Omani men wear the dishdasha ( may be called thawb), it is a simple, ankle-length, collarless gown with long sleeves.
The dishdasha is mostly white, however, it may appear in a variety of other colours.
Underneath the dishdasha, men wear a plain, wide strip of cloth wrapped around the body from the
On formal occasions a black or beige cloak called a bisht may cover the dishdasha. The embroidery edging the cloak is often in silver or gold thread and it is intricate in detail. The assa (a stick) is also used as an accessory during formal events.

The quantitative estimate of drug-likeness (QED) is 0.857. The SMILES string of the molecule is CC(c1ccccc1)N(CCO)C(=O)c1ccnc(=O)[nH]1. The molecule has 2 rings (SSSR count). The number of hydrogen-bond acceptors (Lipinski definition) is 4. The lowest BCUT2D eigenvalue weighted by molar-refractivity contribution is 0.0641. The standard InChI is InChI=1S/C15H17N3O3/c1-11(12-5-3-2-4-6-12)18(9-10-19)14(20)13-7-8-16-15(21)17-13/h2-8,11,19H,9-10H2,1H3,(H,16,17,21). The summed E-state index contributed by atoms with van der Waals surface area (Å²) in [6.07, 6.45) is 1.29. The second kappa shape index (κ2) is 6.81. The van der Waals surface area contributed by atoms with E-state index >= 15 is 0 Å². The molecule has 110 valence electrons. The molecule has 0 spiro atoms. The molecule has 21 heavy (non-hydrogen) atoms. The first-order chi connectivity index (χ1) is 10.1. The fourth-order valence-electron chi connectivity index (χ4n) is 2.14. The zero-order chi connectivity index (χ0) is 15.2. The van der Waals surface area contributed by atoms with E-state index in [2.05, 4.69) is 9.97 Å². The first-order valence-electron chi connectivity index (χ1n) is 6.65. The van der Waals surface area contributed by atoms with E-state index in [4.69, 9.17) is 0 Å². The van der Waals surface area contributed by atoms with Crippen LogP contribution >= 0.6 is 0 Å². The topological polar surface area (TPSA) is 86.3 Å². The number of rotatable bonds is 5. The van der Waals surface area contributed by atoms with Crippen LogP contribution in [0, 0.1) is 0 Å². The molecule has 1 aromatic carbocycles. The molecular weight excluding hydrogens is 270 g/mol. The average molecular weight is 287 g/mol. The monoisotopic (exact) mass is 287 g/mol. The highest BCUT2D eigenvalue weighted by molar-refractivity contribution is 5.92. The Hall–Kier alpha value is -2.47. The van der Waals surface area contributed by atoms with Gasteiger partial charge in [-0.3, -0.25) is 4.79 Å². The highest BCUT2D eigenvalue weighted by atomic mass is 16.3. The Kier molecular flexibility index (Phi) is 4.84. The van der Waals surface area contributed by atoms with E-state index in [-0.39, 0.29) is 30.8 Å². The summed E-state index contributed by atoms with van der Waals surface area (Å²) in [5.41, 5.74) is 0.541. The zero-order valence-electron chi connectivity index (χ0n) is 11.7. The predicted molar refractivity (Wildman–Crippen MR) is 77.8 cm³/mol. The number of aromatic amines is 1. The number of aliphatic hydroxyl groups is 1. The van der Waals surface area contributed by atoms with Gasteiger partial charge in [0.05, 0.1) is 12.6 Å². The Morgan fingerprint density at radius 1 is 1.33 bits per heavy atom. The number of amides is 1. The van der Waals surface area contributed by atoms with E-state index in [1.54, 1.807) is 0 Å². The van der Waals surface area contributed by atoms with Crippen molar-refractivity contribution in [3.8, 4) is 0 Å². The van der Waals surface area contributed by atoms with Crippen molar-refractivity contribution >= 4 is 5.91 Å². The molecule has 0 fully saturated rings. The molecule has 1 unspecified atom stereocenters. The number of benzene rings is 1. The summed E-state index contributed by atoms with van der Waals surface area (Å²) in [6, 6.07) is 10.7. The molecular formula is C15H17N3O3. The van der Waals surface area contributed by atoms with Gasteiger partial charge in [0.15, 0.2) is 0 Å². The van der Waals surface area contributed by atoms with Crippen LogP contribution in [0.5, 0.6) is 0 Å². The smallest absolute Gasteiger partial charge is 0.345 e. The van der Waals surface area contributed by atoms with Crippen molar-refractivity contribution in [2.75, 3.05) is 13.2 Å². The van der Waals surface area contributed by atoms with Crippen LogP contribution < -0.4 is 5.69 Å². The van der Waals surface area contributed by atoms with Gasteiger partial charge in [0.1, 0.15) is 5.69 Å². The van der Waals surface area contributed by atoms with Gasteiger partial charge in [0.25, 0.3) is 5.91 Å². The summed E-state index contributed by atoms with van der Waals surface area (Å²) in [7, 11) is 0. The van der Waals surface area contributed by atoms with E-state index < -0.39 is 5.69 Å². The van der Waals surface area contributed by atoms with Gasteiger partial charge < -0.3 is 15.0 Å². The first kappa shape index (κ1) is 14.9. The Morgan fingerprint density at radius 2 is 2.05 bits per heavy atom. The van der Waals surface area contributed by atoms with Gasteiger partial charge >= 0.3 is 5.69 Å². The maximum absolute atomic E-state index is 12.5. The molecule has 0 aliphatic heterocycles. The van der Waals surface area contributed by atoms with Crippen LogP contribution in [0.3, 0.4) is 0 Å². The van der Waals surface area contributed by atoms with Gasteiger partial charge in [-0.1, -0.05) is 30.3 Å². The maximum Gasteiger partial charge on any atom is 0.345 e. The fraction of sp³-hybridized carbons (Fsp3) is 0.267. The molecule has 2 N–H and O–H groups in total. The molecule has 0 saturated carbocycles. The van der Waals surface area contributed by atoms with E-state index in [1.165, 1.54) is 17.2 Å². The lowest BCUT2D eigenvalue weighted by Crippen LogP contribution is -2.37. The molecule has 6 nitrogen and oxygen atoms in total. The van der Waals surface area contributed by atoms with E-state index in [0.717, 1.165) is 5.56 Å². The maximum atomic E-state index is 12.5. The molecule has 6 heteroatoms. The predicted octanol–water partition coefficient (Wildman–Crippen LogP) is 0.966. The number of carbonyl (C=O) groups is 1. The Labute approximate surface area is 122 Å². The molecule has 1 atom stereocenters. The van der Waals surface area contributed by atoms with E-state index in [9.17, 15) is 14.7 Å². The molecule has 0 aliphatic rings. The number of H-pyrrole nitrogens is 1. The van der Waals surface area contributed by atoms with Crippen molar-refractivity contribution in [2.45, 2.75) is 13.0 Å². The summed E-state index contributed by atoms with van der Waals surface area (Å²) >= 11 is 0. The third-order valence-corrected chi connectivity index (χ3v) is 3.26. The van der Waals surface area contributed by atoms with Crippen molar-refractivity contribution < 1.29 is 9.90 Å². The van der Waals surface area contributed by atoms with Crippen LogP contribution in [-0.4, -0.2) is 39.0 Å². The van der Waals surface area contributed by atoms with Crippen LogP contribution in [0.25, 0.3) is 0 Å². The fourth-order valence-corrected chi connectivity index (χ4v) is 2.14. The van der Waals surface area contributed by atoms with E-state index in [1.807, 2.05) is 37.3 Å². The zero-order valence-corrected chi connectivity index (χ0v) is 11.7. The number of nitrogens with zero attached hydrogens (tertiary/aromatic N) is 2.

In Oman there are two types of headdresses:
The khanjar (dagger) forms part of the national dress and men wear the khanjar on all formal public occasions and festivals. It is traditionally worn at the waist. Sheaths may vary from simple covers to ornate silver or gold-decorated pieces. It is a symbol of a man’s origin, his manhood and courage.